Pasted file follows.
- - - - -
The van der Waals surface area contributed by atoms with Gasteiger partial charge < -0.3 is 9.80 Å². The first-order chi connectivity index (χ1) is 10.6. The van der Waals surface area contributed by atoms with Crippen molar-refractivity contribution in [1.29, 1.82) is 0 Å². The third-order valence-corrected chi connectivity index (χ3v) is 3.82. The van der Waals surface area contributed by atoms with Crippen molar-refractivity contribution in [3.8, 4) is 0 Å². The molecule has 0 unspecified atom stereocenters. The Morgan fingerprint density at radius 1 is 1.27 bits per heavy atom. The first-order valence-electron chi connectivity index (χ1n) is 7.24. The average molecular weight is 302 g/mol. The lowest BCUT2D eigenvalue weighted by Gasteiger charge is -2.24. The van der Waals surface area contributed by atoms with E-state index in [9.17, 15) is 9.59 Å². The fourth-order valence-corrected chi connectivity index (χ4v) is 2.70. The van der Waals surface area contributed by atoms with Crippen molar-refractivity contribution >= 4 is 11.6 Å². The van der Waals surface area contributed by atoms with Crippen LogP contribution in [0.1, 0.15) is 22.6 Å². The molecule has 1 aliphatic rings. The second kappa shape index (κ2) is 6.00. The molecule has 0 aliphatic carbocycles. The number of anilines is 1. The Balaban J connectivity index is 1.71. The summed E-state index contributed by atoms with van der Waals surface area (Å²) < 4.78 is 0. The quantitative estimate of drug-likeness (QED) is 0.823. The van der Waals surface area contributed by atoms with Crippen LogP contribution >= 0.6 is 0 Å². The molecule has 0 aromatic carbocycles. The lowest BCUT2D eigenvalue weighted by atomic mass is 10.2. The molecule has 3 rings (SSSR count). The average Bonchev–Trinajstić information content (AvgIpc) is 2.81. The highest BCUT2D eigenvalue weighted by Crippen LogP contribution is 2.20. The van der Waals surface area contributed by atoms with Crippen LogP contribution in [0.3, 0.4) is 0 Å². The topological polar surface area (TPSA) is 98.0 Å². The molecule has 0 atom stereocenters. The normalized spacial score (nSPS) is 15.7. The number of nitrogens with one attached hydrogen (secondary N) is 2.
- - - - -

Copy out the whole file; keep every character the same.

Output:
The van der Waals surface area contributed by atoms with Gasteiger partial charge < -0.3 is 9.80 Å². The first-order chi connectivity index (χ1) is 10.6. The van der Waals surface area contributed by atoms with Crippen molar-refractivity contribution in [1.29, 1.82) is 0 Å². The third-order valence-corrected chi connectivity index (χ3v) is 3.82. The van der Waals surface area contributed by atoms with Crippen molar-refractivity contribution in [3.8, 4) is 0 Å². The molecule has 0 unspecified atom stereocenters. The Morgan fingerprint density at radius 1 is 1.27 bits per heavy atom. The first-order valence-electron chi connectivity index (χ1n) is 7.24. The average molecular weight is 302 g/mol. The lowest BCUT2D eigenvalue weighted by Gasteiger charge is -2.24. The van der Waals surface area contributed by atoms with E-state index in [9.17, 15) is 9.59 Å². The fourth-order valence-corrected chi connectivity index (χ4v) is 2.70. The van der Waals surface area contributed by atoms with Crippen molar-refractivity contribution >= 4 is 11.6 Å². The van der Waals surface area contributed by atoms with Crippen LogP contribution in [0.1, 0.15) is 22.6 Å². The molecule has 1 aliphatic rings. The second kappa shape index (κ2) is 6.00. The molecule has 0 aliphatic carbocycles. The number of anilines is 1. The Balaban J connectivity index is 1.71. The summed E-state index contributed by atoms with van der Waals surface area (Å²) < 4.78 is 0. The quantitative estimate of drug-likeness (QED) is 0.823. The van der Waals surface area contributed by atoms with Crippen LogP contribution >= 0.6 is 0 Å². The molecule has 0 aromatic carbocycles. The lowest BCUT2D eigenvalue weighted by atomic mass is 10.2. The molecule has 3 rings (SSSR count). The average Bonchev–Trinajstić information content (AvgIpc) is 2.81. The highest BCUT2D eigenvalue weighted by Crippen LogP contribution is 2.20. The van der Waals surface area contributed by atoms with Crippen LogP contribution in [0.3, 0.4) is 0 Å². The topological polar surface area (TPSA) is 98.0 Å². The molecule has 0 atom stereocenters. The normalized spacial score (nSPS) is 15.7. The number of nitrogens with one attached hydrogen (secondary N) is 2.